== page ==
Where is Boris Johnson today? PM starts two-day visit to Scotland but snubs Nicola Sturgeon’s request for meeting
It is the Prime Ministers Mr Johnson's first visit since January and his first since a pro-independence majority was returned in May’s Holyrood election
The Scottish First Minister had invited Mr Johnson to meet at her official Edinburgh residence, Bute House, to discuss the UK’s recovery from the coronavirus pandemic.
But the Prime Minister declined the opportunity, but insisted he would meet with Ms Sturgeon “soon”.
In a letter, Mr Johnson said: “As I noted when we last met, I am keen to arrange an in-person meeting with you and the other first ministers and deputy first minister to build on the constructive discussions we had earlier this summer.
“We agreed then that we should establish a structured forum for ongoing engagement between the Government and the devolved administrations to deliver tangible outcomes in the interest of people throughout the UK.”
Mr Johnson said he was “particularly keen that we work closely together on the vaccination booster campaign this autumn”.
He added: “I look forward to meeting with you soon and working together in the interests of people in all parts of our country.”
The Prime Minister’s itinerary for the visit is not yet known, but he is believed to be in the Central Belt today.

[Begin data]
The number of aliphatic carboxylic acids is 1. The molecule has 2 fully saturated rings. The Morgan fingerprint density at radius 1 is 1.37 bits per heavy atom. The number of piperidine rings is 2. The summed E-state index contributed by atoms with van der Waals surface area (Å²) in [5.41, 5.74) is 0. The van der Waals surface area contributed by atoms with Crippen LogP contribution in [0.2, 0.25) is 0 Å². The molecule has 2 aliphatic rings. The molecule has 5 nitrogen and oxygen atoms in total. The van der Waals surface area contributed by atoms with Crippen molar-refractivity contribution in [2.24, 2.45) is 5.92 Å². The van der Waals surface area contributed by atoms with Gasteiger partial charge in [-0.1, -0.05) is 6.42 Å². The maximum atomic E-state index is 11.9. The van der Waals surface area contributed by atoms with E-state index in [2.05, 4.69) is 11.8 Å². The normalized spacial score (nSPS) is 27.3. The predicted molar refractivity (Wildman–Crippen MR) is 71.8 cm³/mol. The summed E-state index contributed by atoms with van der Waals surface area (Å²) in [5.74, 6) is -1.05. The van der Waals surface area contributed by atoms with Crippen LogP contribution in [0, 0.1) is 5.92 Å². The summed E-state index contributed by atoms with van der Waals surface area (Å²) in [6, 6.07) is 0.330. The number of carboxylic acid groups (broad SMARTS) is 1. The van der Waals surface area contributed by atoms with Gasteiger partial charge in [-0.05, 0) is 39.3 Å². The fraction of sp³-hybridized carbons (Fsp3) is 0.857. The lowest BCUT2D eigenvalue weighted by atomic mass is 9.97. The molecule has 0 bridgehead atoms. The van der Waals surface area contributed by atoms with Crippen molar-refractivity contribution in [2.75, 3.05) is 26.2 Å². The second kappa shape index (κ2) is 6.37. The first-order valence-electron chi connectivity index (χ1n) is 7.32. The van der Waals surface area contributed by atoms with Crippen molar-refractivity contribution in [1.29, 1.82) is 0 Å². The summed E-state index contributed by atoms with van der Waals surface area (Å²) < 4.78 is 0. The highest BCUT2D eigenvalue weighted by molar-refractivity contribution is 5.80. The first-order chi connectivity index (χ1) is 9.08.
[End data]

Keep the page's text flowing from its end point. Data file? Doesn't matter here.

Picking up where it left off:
His visit comes at the same time as the Labour leader Sir Keir Starmer, who is focusing on the fight against climate change in the run-up to the United Nations Cop26 climate summit which will see world leaders gather in Glasgow in November.
Sir Keir wrote in the Guardian that the Prime Minister was “missing in action” on the climate agenda.
“The world is looking to Britain, as host of the summit, to deliver,” Sir Keir said. “We cannot afford to miss this moment, but I fear we will.”
The Prime Minister’s visit to Scotland is likely to see further questions about his resistance to a second referendum on independence.
Cabinet Office Minister Michael Gove used a Sunday Mail interview to say the UK Government would not stand in the way of a plebiscite if it was the “settled will” of the Scottish people.
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